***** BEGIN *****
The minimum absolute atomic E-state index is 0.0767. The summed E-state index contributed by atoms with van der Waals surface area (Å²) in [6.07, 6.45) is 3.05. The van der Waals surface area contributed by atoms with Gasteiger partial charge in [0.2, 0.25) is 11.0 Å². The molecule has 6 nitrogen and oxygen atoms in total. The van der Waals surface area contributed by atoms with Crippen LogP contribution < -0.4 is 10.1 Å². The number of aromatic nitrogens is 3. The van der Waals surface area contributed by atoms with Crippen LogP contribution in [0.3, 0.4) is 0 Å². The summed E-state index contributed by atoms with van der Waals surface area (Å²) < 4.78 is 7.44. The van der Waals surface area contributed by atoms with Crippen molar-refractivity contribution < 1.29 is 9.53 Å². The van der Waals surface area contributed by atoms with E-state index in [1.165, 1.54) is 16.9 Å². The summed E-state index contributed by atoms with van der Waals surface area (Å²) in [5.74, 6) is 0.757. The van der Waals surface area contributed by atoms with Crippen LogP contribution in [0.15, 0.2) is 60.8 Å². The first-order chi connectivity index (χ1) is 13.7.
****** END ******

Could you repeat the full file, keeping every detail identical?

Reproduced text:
The minimum absolute atomic E-state index is 0.0767. The summed E-state index contributed by atoms with van der Waals surface area (Å²) in [6.07, 6.45) is 3.05. The van der Waals surface area contributed by atoms with Gasteiger partial charge in [0.2, 0.25) is 11.0 Å². The molecule has 6 nitrogen and oxygen atoms in total. The van der Waals surface area contributed by atoms with Crippen LogP contribution < -0.4 is 10.1 Å². The number of aromatic nitrogens is 3. The van der Waals surface area contributed by atoms with Crippen LogP contribution in [0.3, 0.4) is 0 Å². The summed E-state index contributed by atoms with van der Waals surface area (Å²) < 4.78 is 7.44. The van der Waals surface area contributed by atoms with Crippen molar-refractivity contribution < 1.29 is 9.53 Å². The van der Waals surface area contributed by atoms with E-state index in [1.165, 1.54) is 16.9 Å². The summed E-state index contributed by atoms with van der Waals surface area (Å²) in [5.74, 6) is 0.757. The van der Waals surface area contributed by atoms with Crippen LogP contribution in [0.15, 0.2) is 60.8 Å². The first-order chi connectivity index (χ1) is 13.7.